Peters’ Garage: 2022 Hyundai Sante Fe

By Eric Peters

Crossovers are criticized — correctly – -for looking and being the same, as if cut from the same mold, regardless of badge.

Most of them have similarly bland drivetrains — and not much choice about the drivetrain. It comes as it is — and that’s all there is.

The Hyundai Santa Fe does a good job of not being like most of the rest. It’s another crossover, yup — but it doesn’t look so much like the rest that it’s hard to tell it apart. But it’s what’s under the hood — or rather, what you can choose to be under the hood — that sets the Santa Fe apart.

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What It Is

The Santa Fe is Hyundai’s next-up-in-size crossover after the compact-sized Tucson. It is a two-row, mid-sized alternative to the three-row, full-sized Palisade and can be compared with other two-row, mid-sized crossovers such as the Ford Edge.

It is also related to its cousin, the Kia Sorento, which is slightly longer and offers a third row at the expense of some cargo-carrying capacity behind that row.

The Santa Fe (like its Kia-badged cousin) is available with either of two engines and your choice of AWD or not, with either engine — a rare choice among crossovers in this class.

Prices start at $27,200 for the base SE trim with a 2.5-liter engine, eight-speed automatic and front-wheel-drive. You can opt for AWD, which increases the MSRP to $28,900.

If you want more power, a turbocharged version of the 2.5-liter engine is available in the Limited and Caligraphy trims, which sticker for $38,960 and $40,960 to start, respectively.

What’s New

A new XRT trim is available that includes a roof rack, lower perimeter body cladding (with built-in side steps) that won’t get chipped by rocks, skid plates, an 18-inch wheel/-tire package and various trim upgrades.

What’s Good

You can get the optional, more powerful engine without paying extra for AWD – unless you want to.

Conventional, eight-speed automatic rather than CVT automatic.

Priced lower to start than its Kia-badged cousin (which starts at $29,390).

What’s Not So Good

You can get the more powerful, optional engine — the same engine — in the Santa Fe’s Kia-badged cousin at a much lower price point ($34,990 for the EX Turbo versus $38,960 for the Santa Fe Limited).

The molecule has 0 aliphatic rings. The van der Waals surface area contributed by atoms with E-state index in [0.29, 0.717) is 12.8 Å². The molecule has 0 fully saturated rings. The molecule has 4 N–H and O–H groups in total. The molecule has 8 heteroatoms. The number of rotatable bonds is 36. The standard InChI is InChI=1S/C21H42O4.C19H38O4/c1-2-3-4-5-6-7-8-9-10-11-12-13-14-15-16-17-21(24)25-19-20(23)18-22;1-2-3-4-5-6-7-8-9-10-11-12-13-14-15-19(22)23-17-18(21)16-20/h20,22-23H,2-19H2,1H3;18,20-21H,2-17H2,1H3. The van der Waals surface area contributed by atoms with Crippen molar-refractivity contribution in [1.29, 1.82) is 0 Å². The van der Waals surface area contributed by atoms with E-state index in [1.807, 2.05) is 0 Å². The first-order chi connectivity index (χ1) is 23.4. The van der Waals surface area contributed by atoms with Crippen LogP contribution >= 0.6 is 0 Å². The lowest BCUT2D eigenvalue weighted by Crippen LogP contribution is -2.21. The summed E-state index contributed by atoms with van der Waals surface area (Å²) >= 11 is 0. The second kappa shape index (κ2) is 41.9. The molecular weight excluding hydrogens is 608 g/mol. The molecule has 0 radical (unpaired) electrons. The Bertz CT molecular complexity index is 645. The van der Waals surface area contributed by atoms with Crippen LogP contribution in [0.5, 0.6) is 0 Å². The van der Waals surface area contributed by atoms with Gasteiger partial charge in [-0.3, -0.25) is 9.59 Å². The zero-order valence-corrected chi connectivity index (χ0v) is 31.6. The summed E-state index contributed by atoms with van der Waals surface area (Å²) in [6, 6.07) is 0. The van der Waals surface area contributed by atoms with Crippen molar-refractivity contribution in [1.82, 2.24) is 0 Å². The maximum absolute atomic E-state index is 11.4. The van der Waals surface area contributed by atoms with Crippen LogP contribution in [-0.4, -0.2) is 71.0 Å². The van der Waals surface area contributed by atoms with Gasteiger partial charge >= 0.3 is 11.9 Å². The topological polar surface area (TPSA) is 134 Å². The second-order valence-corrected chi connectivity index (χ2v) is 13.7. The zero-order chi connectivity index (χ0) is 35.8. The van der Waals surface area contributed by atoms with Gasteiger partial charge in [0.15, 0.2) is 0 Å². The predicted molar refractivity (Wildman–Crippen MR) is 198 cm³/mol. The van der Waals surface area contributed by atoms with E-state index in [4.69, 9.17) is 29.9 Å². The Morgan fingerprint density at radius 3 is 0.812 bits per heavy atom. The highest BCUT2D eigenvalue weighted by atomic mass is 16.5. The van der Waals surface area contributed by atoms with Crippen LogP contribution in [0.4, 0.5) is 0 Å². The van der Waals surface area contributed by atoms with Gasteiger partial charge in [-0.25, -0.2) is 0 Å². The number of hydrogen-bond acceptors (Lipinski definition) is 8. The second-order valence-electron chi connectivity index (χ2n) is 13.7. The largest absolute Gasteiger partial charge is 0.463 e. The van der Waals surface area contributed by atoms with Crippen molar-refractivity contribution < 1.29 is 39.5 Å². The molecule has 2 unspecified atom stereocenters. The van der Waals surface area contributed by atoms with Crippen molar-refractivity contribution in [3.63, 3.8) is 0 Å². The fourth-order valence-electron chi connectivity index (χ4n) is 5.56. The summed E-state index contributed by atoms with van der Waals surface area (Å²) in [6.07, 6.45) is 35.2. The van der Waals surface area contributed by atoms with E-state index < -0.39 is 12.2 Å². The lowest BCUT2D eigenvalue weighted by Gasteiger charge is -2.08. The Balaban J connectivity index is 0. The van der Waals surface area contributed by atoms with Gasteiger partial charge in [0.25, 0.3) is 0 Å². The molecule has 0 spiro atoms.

You can’t get a third row.

All trims come standard with driver “assistance” electronics, including Lane Keep Assist, Automated Braking Assist and a “drowsy driver” monitor.

Under The Hood

The Santa Fe is a crossover, which is as unusual as sunlight in the morning. But there are a few unusual things about it. It offers the usual standard and optional engine — the former being a 2.5-liter, four-cylinder, without a turbocharger, that makes 191 horsepower and 181 ft.-lbs. of torque; the latter being a turbocharged version of this engine that makes 281 horsepower and 311 ft.-lbs. of torque.

So far, nothing unusual.

It’s what you can pair them with that makes them unusual.

FWD — or AWD. Your pick with either engine. You don’t have to pay more for AWD to get more power.

And you don’t have to pay extra — for more power to — to get AWD.

On the Road

With the optional turbocharged engine, the Santa Fe is capable of reaching 60 MPH in six seconds, which (for those who remember) is as quick as most V8 muscle cars of the ’60s were. The little four’s swell of torque is also comparable to that produced by many the V8s of that era (compare the numbers to those of a ’66 Mustang GT’s 289 Hi-Po V8) and gives this Hyundai — and its Kia-badged cousin — a stronger low and mid-range than the base-engined versions of these vehicles, which require more pressure on the accelerator to get them accelerating.

At The Curb

Hyundai decided to offer the new Santa Fe in two-row configuration only, as opposed to offering a smaller, two-row version and a larger, three-row version as previously.

If you need a third row, there’s the full-sized Palisade — or the Santa Fe’s Kia-badged cousin, the also mid-sized Sorento — which sacrifices behind-its-third-row cargo capacity to carve out the space for it.

Instead of 36.4 cubic feet with the two rows in place, as in the Hyundai, you get the extra row but only 12.6 cubic feet behind it. Both cousins have about the same total cargo capacity when their second (and second and third) rows are down: 72.1 cubic feet for the Santa Fe and 75.5 for the Sorento.

The Rest

Hyundai does a top-shelf job of blending tech with function. LCD displays abound, but there are rotary knobs with feel to adjust volume and change channels. You can feel the click as opposed to the tap and swipe.

The Bottom Line

It’s not easy, usually, coming up with a reason to buy one crossover versus another. But Hyundai gives you a couple of them.

View the Hyundai Sante Fe this week.

Eric’s latest book, “Doomed: Good Cars Gone Wrong,” will be available soon. To find out more about Eric and read his past columns, please visit the Creators Syndicate webpage at


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